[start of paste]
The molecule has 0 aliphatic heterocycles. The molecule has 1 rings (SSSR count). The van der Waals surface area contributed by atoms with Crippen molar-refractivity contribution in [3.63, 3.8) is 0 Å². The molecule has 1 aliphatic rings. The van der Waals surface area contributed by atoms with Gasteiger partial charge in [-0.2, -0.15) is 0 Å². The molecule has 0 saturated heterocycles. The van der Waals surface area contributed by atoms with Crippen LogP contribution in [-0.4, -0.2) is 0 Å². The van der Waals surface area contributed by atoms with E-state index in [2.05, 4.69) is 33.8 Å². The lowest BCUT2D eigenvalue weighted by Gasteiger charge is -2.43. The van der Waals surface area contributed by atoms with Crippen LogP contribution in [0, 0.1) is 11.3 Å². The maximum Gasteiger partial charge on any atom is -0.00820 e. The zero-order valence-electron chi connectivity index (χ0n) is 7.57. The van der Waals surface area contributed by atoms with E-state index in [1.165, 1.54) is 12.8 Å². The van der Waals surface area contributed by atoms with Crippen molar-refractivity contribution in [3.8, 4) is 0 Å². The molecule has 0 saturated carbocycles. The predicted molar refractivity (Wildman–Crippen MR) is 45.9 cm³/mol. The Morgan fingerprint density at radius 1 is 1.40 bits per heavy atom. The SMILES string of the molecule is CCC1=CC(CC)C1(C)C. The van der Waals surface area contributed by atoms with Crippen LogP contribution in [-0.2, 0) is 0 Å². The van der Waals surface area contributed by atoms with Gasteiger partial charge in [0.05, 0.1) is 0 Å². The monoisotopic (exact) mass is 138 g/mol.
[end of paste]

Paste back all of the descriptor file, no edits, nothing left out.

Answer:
The molecule has 0 aliphatic heterocycles. The molecule has 1 rings (SSSR count). The van der Waals surface area contributed by atoms with Crippen molar-refractivity contribution in [3.63, 3.8) is 0 Å². The molecule has 1 aliphatic rings. The van der Waals surface area contributed by atoms with Gasteiger partial charge in [-0.2, -0.15) is 0 Å². The molecule has 0 saturated heterocycles. The van der Waals surface area contributed by atoms with Crippen LogP contribution in [-0.4, -0.2) is 0 Å². The van der Waals surface area contributed by atoms with E-state index in [2.05, 4.69) is 33.8 Å². The lowest BCUT2D eigenvalue weighted by Gasteiger charge is -2.43. The van der Waals surface area contributed by atoms with Crippen LogP contribution in [0, 0.1) is 11.3 Å². The maximum Gasteiger partial charge on any atom is -0.00820 e. The zero-order valence-electron chi connectivity index (χ0n) is 7.57. The van der Waals surface area contributed by atoms with E-state index in [1.165, 1.54) is 12.8 Å². The van der Waals surface area contributed by atoms with Crippen molar-refractivity contribution in [3.8, 4) is 0 Å². The molecule has 0 saturated carbocycles. The predicted molar refractivity (Wildman–Crippen MR) is 45.9 cm³/mol. The Morgan fingerprint density at radius 1 is 1.40 bits per heavy atom. The SMILES string of the molecule is CCC1=CC(CC)C1(C)C. The van der Waals surface area contributed by atoms with Crippen LogP contribution in [-0.2, 0) is 0 Å². The van der Waals surface area contributed by atoms with Gasteiger partial charge in [0.05, 0.1) is 0 Å². The monoisotopic (exact) mass is 138 g/mol.